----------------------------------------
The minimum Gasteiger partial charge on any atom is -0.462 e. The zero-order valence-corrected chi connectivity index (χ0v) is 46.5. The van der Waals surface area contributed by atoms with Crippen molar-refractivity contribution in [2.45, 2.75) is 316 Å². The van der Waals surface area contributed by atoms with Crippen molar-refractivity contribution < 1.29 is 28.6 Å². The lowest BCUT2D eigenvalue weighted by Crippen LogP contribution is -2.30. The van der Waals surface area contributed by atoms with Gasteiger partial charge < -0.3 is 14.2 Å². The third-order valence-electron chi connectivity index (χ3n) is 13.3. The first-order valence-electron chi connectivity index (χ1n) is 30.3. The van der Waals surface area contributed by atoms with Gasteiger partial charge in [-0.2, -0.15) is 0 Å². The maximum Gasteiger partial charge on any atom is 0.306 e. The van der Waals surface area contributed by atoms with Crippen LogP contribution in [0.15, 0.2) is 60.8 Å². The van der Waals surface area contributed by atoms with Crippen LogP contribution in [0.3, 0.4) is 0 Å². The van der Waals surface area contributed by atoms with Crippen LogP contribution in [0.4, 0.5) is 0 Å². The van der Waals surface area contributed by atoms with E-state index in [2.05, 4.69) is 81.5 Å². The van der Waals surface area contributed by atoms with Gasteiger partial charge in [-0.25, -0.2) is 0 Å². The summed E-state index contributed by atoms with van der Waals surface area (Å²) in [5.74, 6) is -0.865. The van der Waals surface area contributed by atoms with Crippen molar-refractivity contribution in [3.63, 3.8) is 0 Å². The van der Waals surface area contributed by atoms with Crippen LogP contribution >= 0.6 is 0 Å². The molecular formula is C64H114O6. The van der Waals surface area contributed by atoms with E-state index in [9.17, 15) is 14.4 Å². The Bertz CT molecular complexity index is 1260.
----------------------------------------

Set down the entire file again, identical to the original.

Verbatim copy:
The minimum Gasteiger partial charge on any atom is -0.462 e. The zero-order valence-corrected chi connectivity index (χ0v) is 46.5. The van der Waals surface area contributed by atoms with Crippen molar-refractivity contribution in [2.45, 2.75) is 316 Å². The van der Waals surface area contributed by atoms with Crippen molar-refractivity contribution < 1.29 is 28.6 Å². The lowest BCUT2D eigenvalue weighted by Crippen LogP contribution is -2.30. The van der Waals surface area contributed by atoms with Gasteiger partial charge < -0.3 is 14.2 Å². The third-order valence-electron chi connectivity index (χ3n) is 13.3. The first-order valence-electron chi connectivity index (χ1n) is 30.3. The van der Waals surface area contributed by atoms with Gasteiger partial charge in [-0.2, -0.15) is 0 Å². The maximum Gasteiger partial charge on any atom is 0.306 e. The van der Waals surface area contributed by atoms with Crippen LogP contribution in [0.15, 0.2) is 60.8 Å². The van der Waals surface area contributed by atoms with Crippen LogP contribution in [0.3, 0.4) is 0 Å². The van der Waals surface area contributed by atoms with Crippen LogP contribution in [0.4, 0.5) is 0 Å². The van der Waals surface area contributed by atoms with E-state index in [2.05, 4.69) is 81.5 Å². The van der Waals surface area contributed by atoms with Gasteiger partial charge in [-0.25, -0.2) is 0 Å². The summed E-state index contributed by atoms with van der Waals surface area (Å²) in [5.74, 6) is -0.865. The van der Waals surface area contributed by atoms with Crippen molar-refractivity contribution in [3.63, 3.8) is 0 Å². The van der Waals surface area contributed by atoms with Crippen LogP contribution >= 0.6 is 0 Å². The molecular formula is C64H114O6. The van der Waals surface area contributed by atoms with E-state index in [9.17, 15) is 14.4 Å². The Bertz CT molecular complexity index is 1260.